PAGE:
In the past, when parents split up, it was widely assumed that the mother would get full custody of the children. In many cases, the most a father could hope for was to “visit” with his children regularly.
Today, however, societal attitudes about parenting and gender roles have evolved considerably. Since 1989, for example, the number of stay-at-home dads in the United States has nearly doubled. In keeping with that trend, more and more fathers are fighting to play a more active role in their children’s lives after divorce.
A recent analysis of court records in Wisconsin showed that divorced mothers received sole custody about 80 percent of the time in 1986, compared to 42 percent of the time in 2008. Meanwhile, the number of cases involving equal shared custody increased from just 5 percent to 27 percent. Still, for many fathers seeking equal treatment in child custody matters, it remains an uphill struggle.
In Minnesota, neither parent is supposed to be given preference in child custody determinations based on gender alone. Instead, judges are required to consider a wide variety of factors to arrive at a parenting arrangement that he or she believes would be in the child’s best interests.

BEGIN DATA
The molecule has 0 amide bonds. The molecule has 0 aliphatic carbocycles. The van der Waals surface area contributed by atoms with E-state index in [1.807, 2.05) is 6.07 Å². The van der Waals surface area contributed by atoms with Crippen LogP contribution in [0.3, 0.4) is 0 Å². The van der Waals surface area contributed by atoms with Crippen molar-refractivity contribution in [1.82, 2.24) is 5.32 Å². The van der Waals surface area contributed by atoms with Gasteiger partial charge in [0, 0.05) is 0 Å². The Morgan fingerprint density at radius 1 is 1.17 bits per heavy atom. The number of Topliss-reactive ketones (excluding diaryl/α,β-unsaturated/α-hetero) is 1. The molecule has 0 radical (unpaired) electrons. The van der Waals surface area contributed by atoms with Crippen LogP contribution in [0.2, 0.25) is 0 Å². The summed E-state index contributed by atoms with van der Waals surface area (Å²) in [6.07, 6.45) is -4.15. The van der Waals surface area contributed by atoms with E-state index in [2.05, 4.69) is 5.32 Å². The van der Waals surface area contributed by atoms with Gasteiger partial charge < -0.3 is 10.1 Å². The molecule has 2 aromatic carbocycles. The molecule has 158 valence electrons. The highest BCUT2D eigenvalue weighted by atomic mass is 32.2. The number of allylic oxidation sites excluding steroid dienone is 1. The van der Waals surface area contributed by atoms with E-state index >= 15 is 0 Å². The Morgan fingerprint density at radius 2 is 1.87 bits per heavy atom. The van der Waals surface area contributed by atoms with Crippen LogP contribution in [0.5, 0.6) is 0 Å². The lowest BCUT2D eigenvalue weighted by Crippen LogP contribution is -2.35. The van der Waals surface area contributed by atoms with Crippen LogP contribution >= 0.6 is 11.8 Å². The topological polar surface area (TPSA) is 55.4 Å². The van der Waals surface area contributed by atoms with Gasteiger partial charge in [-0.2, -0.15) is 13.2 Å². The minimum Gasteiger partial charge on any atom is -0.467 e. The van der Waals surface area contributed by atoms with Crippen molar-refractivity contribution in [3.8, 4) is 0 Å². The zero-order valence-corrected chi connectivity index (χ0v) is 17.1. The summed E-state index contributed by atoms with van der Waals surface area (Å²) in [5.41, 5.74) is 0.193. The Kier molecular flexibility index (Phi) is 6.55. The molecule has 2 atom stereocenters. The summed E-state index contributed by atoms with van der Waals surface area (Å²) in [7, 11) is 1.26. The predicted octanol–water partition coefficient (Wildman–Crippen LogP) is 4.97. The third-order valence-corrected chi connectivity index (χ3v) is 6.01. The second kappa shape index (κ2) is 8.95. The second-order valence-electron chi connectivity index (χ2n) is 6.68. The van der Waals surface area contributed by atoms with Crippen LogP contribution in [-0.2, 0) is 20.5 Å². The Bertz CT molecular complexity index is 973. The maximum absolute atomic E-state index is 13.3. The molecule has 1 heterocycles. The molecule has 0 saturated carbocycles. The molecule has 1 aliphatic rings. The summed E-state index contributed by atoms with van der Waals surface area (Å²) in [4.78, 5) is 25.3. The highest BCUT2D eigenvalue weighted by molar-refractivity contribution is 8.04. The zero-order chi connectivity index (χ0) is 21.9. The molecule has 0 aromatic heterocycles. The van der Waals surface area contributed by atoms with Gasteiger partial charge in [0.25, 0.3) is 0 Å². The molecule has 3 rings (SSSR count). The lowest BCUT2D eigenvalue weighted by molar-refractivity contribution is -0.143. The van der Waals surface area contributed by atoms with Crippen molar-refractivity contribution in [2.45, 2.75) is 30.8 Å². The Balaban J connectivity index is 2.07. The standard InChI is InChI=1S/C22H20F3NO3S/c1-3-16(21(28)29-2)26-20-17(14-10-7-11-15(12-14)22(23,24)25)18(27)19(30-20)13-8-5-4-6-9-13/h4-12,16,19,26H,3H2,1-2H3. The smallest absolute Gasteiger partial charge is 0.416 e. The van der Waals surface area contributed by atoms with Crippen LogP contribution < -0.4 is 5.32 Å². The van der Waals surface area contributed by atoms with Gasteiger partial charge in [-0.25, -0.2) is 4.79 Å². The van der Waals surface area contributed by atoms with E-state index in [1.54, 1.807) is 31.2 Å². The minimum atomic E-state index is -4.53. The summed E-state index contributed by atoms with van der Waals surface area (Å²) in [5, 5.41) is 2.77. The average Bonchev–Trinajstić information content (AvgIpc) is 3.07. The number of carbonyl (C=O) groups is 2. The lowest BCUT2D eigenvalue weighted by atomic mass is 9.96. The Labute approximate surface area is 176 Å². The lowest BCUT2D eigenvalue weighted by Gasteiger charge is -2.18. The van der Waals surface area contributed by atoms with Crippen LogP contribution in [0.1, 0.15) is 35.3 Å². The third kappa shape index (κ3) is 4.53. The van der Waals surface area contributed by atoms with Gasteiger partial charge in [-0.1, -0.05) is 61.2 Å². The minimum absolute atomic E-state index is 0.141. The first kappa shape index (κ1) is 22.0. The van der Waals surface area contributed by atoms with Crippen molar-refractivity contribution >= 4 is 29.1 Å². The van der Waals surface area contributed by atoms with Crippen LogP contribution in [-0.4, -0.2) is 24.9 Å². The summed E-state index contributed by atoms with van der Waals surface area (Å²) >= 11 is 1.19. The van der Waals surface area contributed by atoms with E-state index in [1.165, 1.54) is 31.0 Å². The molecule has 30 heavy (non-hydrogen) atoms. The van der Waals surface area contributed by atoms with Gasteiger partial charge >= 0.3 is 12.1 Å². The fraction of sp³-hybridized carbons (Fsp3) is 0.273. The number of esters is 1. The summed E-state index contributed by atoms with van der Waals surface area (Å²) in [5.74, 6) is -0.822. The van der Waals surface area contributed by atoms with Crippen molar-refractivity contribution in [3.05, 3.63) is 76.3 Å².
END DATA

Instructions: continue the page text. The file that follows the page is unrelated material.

However, both in Minnesota and elsewhere, judges vary widely in their ability to set aside their personal biases and assumptions when making child custody determinations. Though not always intentional, these underlying attitudes can affect the decision-making process, potentially putting one parent – often the father – at an unfair disadvantage. To help level the playing field and protect their parental rights, fathers may benefit from the help of a lawyer with experience advocating on behalf of fathers in child custody cases.
Source: USA Today, “More dads demand equal custody rights,” Sharon Jayson, June 14, 2014